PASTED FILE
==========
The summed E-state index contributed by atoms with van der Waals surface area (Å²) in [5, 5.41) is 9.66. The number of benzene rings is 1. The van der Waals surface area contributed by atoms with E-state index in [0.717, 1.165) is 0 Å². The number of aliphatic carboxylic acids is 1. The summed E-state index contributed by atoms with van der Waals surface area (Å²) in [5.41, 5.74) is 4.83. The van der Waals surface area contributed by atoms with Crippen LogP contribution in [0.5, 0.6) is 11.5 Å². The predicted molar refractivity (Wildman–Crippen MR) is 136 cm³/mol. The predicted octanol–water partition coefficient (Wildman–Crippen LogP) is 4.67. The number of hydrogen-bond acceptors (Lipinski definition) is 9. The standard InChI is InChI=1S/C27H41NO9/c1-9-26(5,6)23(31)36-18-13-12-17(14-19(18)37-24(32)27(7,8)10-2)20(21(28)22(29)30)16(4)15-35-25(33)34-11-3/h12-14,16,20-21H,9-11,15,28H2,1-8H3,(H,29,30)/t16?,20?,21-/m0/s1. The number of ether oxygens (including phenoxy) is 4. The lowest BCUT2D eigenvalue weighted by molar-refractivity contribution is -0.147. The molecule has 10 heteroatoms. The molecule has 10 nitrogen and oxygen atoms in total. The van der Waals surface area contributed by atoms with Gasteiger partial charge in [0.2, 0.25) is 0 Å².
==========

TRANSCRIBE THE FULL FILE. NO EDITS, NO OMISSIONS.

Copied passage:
The summed E-state index contributed by atoms with van der Waals surface area (Å²) in [5, 5.41) is 9.66. The number of benzene rings is 1. The van der Waals surface area contributed by atoms with E-state index in [0.717, 1.165) is 0 Å². The number of aliphatic carboxylic acids is 1. The summed E-state index contributed by atoms with van der Waals surface area (Å²) in [5.41, 5.74) is 4.83. The van der Waals surface area contributed by atoms with Crippen LogP contribution in [0.5, 0.6) is 11.5 Å². The predicted molar refractivity (Wildman–Crippen MR) is 136 cm³/mol. The predicted octanol–water partition coefficient (Wildman–Crippen LogP) is 4.67. The number of hydrogen-bond acceptors (Lipinski definition) is 9. The standard InChI is InChI=1S/C27H41NO9/c1-9-26(5,6)23(31)36-18-13-12-17(14-19(18)37-24(32)27(7,8)10-2)20(21(28)22(29)30)16(4)15-35-25(33)34-11-3/h12-14,16,20-21H,9-11,15,28H2,1-8H3,(H,29,30)/t16?,20?,21-/m0/s1. The number of ether oxygens (including phenoxy) is 4. The lowest BCUT2D eigenvalue weighted by molar-refractivity contribution is -0.147. The molecule has 10 heteroatoms. The molecule has 10 nitrogen and oxygen atoms in total. The van der Waals surface area contributed by atoms with Gasteiger partial charge in [0.2, 0.25) is 0 Å².